Gamers who play on PC are very used to playing with a mouse and keyboard. The hands are usually enough to enjoy the experience, but at MSI they believe that one too can take advantage of their feet to play.
It is of course what they have created with the so-called MSI Liberator, un pedal para gamers which has three different action zones that are also fully programmable. And as a good gaming peripheral, the pedal also has RGB lighting.
Playing (also) with the feet
The Liberator has three “buttons” that are within reach of our feet. The first and largest is the very platform on which we place the foot, which we can step on to activate the programmed action.
The other two they are two big rubber “keys” located on the sides of the pedal and that we can also program with all kinds of actions. The response time of the pedal —which connects to the PC via a USB cable— is 100 ms.
those actions can also be macros —such as combos in fighting games—, and according to MSI, some scenarios in which this pedal can be used are in driving games —logical—, but also in applications such as Discord, for screenshots or to stick your head out in shooters.
The peripheral has a weight so that it does not move on the surface on which we place it, and the platform on which we rest our feet is slightly inclined (8 degrees). At the base we also have a RGB LED lighting system which is strange considering that the pedal is theoretically going to be out of sight.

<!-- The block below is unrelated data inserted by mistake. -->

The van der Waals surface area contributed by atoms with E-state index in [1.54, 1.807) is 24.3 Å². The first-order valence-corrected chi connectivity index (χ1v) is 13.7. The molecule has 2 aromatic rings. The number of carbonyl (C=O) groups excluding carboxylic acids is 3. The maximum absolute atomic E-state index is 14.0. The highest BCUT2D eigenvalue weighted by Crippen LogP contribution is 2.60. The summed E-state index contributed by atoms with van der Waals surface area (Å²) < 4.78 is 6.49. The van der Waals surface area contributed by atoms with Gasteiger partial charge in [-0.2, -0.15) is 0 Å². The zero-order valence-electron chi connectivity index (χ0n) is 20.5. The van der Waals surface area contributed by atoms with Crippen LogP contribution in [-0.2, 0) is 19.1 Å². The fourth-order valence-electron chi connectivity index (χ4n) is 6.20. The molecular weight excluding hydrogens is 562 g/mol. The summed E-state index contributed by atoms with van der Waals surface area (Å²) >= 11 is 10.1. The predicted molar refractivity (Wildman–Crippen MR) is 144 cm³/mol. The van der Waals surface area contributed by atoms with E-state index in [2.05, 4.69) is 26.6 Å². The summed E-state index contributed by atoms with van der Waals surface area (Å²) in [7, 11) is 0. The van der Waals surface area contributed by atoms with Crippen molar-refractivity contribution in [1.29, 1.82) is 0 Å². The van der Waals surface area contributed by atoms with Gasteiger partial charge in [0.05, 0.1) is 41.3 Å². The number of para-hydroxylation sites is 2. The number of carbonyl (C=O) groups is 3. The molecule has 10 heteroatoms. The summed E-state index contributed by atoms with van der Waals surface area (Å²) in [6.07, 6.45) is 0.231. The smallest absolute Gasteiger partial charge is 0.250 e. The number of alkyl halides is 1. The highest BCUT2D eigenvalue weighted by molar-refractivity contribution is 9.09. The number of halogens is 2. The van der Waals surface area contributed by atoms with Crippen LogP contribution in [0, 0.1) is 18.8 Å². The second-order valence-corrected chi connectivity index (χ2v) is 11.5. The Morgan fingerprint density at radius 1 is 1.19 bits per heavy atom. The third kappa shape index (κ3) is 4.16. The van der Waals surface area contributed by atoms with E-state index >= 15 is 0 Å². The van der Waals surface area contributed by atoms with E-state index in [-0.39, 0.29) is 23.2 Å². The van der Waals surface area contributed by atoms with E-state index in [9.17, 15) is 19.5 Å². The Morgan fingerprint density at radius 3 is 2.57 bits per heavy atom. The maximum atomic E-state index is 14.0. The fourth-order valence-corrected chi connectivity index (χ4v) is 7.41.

Users can combine up to four pedals —although using them all at the same time promises to be quite a challenge— and thus having 12 programmable buttons since they could be controlled with the feet.
At MSI they have decided not to offer the pedal directly: they have organized a kickstarter campaign to raise funds and assess the acceptance of the project. The response has been remarkable: The pedal costs $159—$279 for a two-pack—and They have already raised more than 120,000 dollars when the goal was 5,000.
If all goes well the product will be available this decemberbut as we always point out with crowdfunding campaigns, beware: not all of them turn out well.
Via | NewAtlas